|Initial release||April 3, 1995|
|Stable release||Windows: 18.104.22.1680 (March 10, 2022)
OS X: 22.214.171.1240 (September 7, 2012)
Windows Mobile: 1.1 (July 30, 2009)Android: 1.2.151 (December 27, 2013 )
|Preview release||16.0 (TBA)|
|Operating system||Windows, macOS, Linux, Solaris, Android, BeOS, Symbian, and Palm OS|
|Platform||IA-32, x86-64, ARM and MIPS|
|Available in||English, Chinese (Simplified and Traditional), German, French, Korean, Italian, Japanese, and Portuguese|
RealPlayer, formerly RealAudio Player, RealOne Player and RealPlayer G2, is a cross-platform media player app, developed by RealNetworks. The media player is compatible with numerous container file formats of the multimedia realm, including MP3, MP4, QuickTime File Format, Windows Media format, and the proprietary RealAudio and RealVideo formats. RealPlayer is also available for other operating systems; Linux, Unix, Palm OS, Windows Mobile, and Symbian versions have been released.
The program is powered by an underlying open-source media engine called Helix.
The first version of RealPlayer was introduced on April 3, 1995 as "RealAudio Player" and was one of the first media players capable of streaming media over the Internet. Then, version 4.01 of RealPlayer was included as a selectable Internet tool in Windows 98's installation package. Subsequent versions of the software were titled "RealPlayer G2" (version 6) and "RealOne Player" (version 9), while free "Basic" versions as well as paid "Plus" versions, the latter with additional features, have also been offered. For the Windows OS, the RealPlayer version 9 subsumed the features of the separate program, RealJukebox.
RealPlayer 11 was released for Microsoft Windows in November 2007 and for Mac OS X in May 2008. RealPlayer 15 was released on November 18, 2011. This version allowed users to transfer video, music, and photos between their computers and mobile devices, share links of videos and photos on sites such as Facebook and MySpace, and download videos from popular sites such as YouTube and Metacafe.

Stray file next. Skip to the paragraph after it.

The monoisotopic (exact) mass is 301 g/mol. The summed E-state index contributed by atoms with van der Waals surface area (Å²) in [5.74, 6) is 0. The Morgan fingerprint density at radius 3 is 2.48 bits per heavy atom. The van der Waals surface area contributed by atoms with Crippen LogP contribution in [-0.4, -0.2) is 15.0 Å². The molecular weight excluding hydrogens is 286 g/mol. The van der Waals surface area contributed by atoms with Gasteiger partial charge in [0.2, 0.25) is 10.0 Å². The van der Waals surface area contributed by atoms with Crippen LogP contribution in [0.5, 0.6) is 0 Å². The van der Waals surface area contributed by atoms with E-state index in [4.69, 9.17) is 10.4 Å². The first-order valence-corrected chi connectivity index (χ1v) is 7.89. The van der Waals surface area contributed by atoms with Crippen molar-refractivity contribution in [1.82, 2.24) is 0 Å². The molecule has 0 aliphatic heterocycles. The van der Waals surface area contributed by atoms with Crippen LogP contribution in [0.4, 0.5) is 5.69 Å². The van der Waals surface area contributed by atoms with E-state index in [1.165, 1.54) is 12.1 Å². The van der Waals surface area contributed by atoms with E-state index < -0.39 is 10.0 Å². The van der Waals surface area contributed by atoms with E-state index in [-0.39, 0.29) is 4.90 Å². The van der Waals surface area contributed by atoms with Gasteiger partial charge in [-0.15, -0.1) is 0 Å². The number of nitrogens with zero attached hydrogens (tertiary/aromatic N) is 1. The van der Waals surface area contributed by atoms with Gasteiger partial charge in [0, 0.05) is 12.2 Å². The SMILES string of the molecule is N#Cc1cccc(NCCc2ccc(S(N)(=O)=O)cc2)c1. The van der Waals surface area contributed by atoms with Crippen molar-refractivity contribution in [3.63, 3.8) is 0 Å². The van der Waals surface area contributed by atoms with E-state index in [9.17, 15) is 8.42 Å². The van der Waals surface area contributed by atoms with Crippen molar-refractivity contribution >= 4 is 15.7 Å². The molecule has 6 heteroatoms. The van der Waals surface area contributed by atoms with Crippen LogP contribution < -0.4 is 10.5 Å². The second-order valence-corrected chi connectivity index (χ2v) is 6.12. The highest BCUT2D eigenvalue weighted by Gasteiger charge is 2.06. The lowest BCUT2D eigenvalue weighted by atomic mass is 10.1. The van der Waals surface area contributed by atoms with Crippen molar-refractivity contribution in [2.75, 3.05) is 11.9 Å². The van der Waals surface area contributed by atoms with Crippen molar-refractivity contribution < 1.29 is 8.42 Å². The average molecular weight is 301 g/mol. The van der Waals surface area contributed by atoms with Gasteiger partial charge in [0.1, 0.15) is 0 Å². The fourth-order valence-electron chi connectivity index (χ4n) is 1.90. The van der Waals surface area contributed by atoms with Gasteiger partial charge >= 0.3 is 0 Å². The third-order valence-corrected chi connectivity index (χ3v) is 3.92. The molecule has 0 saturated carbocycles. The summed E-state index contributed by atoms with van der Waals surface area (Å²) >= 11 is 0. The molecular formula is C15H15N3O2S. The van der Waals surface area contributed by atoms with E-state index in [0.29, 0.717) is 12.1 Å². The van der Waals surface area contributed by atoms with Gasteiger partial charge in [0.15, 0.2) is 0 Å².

RealPlayer was initially accessed by many users as a plugin to watch streaming video or listen to streaming audio (for example, most of the BBC's websites formerly employed the plugin); but in the early 21st century, Adobe Flash and subsequently HTML5 video became preferred options for this purpose.
In February 2016, RealNetworks released RealPlayer 18, which incorporated the features of the previous year's release of RealTimes, an app that makes multimedia montages from users' photographs and videos, backed up and accessible via cloud storage. The Real.com Blog states that "RealPlayer with RealTimes (aka "RealPlayer" for short) will still include the legacy features, such as Downloader, Converter, and Web Videos. It will also still include our RealTimes features, such as Photos and RealTimes Stories, our automatic video collage feature." Note that as of 2018, the publisher only provides RealTime for use on a Mac and no longer publishes a media player called RealPlayer for macOS.
As of January, 2022, the www.real.com home page offers RealPlayer for Windows, Android, and iOS.
Features of RealPlayer include a video download utility, a web browser, visualizations (graphical animations or "light shows" that appear on the screen when playing music), equalizer and video controls (including Crossfade and Gapless playback in RealPlayer Plus), recording audio, CD ripping, and a media converter which allows converting files to a variety of common audio and video formats.
RealPlayer has used several data formats:
RealPlayer has a wide variety of plug-ins. Some of the plug-ins are listed at the RealPlayer accessories page, but not all.
RealPlayer SP includes audio CD burning capabilities, DVR-style playback buffering, multimedia search, Internet radio, a jukebox-style file library, an embedded web browser (using Microsoft Internet Explorer), and the ability to convert and transfer media to a wide range of devices. This includes music players such as iPod and Zune, smartphones such as iPhone and BlackBerry, portable gaming devices such as Sony PSP, and console gaming systems such as Xbox 360, PS3, and Wii. Since version 11, RealPlayer SP has gained Flash Video support, DVD, SVCD, VCD burning (120-minute), and video recording (DRM is supported).